Wild Orangutan Habitat Deforested by Secretive Group

Featured image courtesy of mongabay.com

On March 22nd, 2021, Mongabay reported that a secretive group, called the Nusantara Fiber, was responsible for the most deforestation by the industrial forestry industry in Indonesia over the last 5 years.

While this group is responsible for significant damage to Indonesian forests, there seems to be little known about the organization. The identity of the owners is unknown due to the offshore jurisdiction of Samoa, where the group’s parent company (Green Meadows Holding Ltd.) is registered. This offshore jurisdiction allows the owners of companies to be protected from liabilities, obligations, and accountability in the areas in which it operates.

Historical records on the group have also found a possible link between Nusantara Fiber and the pulpwood/palm oil conglomerate, Royal Golden Eagle, though RGE has denied any connection.

The Nusantara Fiber group controls 242,000 hectares (598,000 acres) of industrial tree plantations in the Bornean provinces of West, Central, and East Kalimantan. The group’s permits were acquired mostly from the years ranging from 2009 to 2011 and began deforesting the areas to develop plantations in 2016.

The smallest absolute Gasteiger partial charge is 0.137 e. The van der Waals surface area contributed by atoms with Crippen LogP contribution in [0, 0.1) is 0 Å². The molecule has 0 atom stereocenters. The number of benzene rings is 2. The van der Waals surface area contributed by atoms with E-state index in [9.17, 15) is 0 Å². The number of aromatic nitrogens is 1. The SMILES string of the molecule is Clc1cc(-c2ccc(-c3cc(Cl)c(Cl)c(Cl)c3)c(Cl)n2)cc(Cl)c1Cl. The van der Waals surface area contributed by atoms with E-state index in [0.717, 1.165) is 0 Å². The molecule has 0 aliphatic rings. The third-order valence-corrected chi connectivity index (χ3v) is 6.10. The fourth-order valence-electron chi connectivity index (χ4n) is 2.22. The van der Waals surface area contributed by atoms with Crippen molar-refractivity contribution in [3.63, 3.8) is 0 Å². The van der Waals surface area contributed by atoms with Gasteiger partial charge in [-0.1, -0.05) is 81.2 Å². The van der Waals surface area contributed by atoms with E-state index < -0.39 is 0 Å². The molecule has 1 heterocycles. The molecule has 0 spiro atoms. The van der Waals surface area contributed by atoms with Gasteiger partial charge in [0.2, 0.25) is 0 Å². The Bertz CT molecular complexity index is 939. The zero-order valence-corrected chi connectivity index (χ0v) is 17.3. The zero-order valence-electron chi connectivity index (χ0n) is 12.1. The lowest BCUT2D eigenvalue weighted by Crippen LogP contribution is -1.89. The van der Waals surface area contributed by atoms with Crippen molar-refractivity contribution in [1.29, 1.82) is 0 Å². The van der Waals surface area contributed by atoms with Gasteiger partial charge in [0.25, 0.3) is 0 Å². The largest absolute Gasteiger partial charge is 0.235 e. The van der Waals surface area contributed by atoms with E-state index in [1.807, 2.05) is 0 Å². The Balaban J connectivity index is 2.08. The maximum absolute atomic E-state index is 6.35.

An analysis done by a research consultancy called Aidenvironment used satellite imagery, forest cover maps, and Global Forest Watch maps to identify that from 2016-2020, Nusantara Fiber has cleared approximately 26,000 hectares (64,200 acres) of forests. This makes this group the top contributor to deforestation compared to all other groups associated with industrial deforestation in Indonesia during this time period.

The forest areas lost to this group were still precious to the ecosystem, even if they may have been classified as secondary or degraded forests.

In 2016, there were reports that one of the areas concessioned by one of Nusantara Fiber’s subsidiaries, Industrial Forest Plantation in the Kapuas district of Central Kalimantan, overlapped with a known habitat of Bornean orangutan (P. p. wurmbii). Another 2014 assessment that was commissioned by IFP also found orangutans within concession boundaries, along with other protected plants and animals.

Though these assessments identified protected and critically endangered species in these areas, IFP went on to deforest 10,700 hectares (26,400 acres) between 2016 and late 2020, with most of the deforestation taking place between 2019 and 2020.

Read more at mongabay.com

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